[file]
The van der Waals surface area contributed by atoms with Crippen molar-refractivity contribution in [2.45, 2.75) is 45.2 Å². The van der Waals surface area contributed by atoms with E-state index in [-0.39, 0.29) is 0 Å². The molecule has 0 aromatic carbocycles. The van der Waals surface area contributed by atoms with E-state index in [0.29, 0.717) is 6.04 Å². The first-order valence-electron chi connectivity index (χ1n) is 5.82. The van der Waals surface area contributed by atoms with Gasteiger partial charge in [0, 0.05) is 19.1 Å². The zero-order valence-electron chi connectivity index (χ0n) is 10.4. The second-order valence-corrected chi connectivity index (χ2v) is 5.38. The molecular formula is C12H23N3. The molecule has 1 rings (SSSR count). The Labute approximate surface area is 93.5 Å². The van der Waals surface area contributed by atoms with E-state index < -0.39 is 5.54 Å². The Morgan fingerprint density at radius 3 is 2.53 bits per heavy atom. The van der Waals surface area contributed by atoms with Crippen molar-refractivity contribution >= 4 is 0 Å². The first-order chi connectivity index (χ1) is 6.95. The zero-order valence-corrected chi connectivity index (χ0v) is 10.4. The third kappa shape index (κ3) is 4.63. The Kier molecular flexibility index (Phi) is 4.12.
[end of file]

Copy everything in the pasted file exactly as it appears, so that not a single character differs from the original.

The van der Waals surface area contributed by atoms with Crippen molar-refractivity contribution in [2.45, 2.75) is 45.2 Å². The van der Waals surface area contributed by atoms with E-state index in [-0.39, 0.29) is 0 Å². The molecule has 0 aromatic carbocycles. The van der Waals surface area contributed by atoms with E-state index in [0.29, 0.717) is 6.04 Å². The first-order valence-electron chi connectivity index (χ1n) is 5.82. The van der Waals surface area contributed by atoms with Gasteiger partial charge in [0, 0.05) is 19.1 Å². The zero-order valence-electron chi connectivity index (χ0n) is 10.4. The second-order valence-corrected chi connectivity index (χ2v) is 5.38. The molecular formula is C12H23N3. The molecule has 1 rings (SSSR count). The Labute approximate surface area is 93.5 Å². The van der Waals surface area contributed by atoms with E-state index < -0.39 is 5.54 Å². The Morgan fingerprint density at radius 3 is 2.53 bits per heavy atom. The van der Waals surface area contributed by atoms with Crippen molar-refractivity contribution >= 4 is 0 Å². The first-order chi connectivity index (χ1) is 6.95. The zero-order valence-corrected chi connectivity index (χ0v) is 10.4. The third kappa shape index (κ3) is 4.63. The Kier molecular flexibility index (Phi) is 4.12.